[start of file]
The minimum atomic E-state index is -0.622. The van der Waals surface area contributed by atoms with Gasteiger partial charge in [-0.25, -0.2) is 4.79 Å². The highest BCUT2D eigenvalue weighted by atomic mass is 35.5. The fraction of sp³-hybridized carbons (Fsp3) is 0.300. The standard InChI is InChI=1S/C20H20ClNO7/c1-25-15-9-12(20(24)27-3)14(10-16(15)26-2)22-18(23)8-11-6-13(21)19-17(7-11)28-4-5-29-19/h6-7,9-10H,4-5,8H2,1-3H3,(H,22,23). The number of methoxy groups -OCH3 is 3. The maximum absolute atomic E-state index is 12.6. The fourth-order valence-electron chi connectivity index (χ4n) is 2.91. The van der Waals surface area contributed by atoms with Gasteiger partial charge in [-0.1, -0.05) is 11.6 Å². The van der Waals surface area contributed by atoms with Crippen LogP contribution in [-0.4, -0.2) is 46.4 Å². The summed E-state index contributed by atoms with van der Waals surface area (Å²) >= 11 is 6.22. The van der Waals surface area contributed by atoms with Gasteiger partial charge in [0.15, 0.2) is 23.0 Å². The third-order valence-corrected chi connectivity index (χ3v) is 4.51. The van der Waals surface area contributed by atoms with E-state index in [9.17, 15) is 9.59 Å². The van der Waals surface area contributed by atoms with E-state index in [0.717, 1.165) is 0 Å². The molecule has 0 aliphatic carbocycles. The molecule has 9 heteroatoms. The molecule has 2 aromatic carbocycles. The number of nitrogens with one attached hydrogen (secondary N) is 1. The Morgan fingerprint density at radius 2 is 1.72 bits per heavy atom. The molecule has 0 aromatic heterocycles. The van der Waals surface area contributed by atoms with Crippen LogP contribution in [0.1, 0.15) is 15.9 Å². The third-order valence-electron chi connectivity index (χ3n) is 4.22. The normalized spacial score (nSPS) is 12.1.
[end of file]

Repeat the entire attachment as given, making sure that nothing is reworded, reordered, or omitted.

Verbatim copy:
The minimum atomic E-state index is -0.622. The van der Waals surface area contributed by atoms with Gasteiger partial charge in [-0.25, -0.2) is 4.79 Å². The highest BCUT2D eigenvalue weighted by atomic mass is 35.5. The fraction of sp³-hybridized carbons (Fsp3) is 0.300. The standard InChI is InChI=1S/C20H20ClNO7/c1-25-15-9-12(20(24)27-3)14(10-16(15)26-2)22-18(23)8-11-6-13(21)19-17(7-11)28-4-5-29-19/h6-7,9-10H,4-5,8H2,1-3H3,(H,22,23). The number of methoxy groups -OCH3 is 3. The maximum absolute atomic E-state index is 12.6. The fourth-order valence-electron chi connectivity index (χ4n) is 2.91. The van der Waals surface area contributed by atoms with Gasteiger partial charge in [-0.1, -0.05) is 11.6 Å². The van der Waals surface area contributed by atoms with Crippen LogP contribution in [-0.4, -0.2) is 46.4 Å². The summed E-state index contributed by atoms with van der Waals surface area (Å²) >= 11 is 6.22. The van der Waals surface area contributed by atoms with Gasteiger partial charge in [0.15, 0.2) is 23.0 Å². The third-order valence-corrected chi connectivity index (χ3v) is 4.51. The van der Waals surface area contributed by atoms with E-state index in [9.17, 15) is 9.59 Å². The van der Waals surface area contributed by atoms with E-state index in [0.717, 1.165) is 0 Å². The molecule has 0 aliphatic carbocycles. The molecule has 9 heteroatoms. The molecule has 2 aromatic carbocycles. The number of nitrogens with one attached hydrogen (secondary N) is 1. The Morgan fingerprint density at radius 2 is 1.72 bits per heavy atom. The molecule has 0 aromatic heterocycles. The van der Waals surface area contributed by atoms with Crippen LogP contribution in [0.1, 0.15) is 15.9 Å². The third-order valence-electron chi connectivity index (χ3n) is 4.22. The normalized spacial score (nSPS) is 12.1.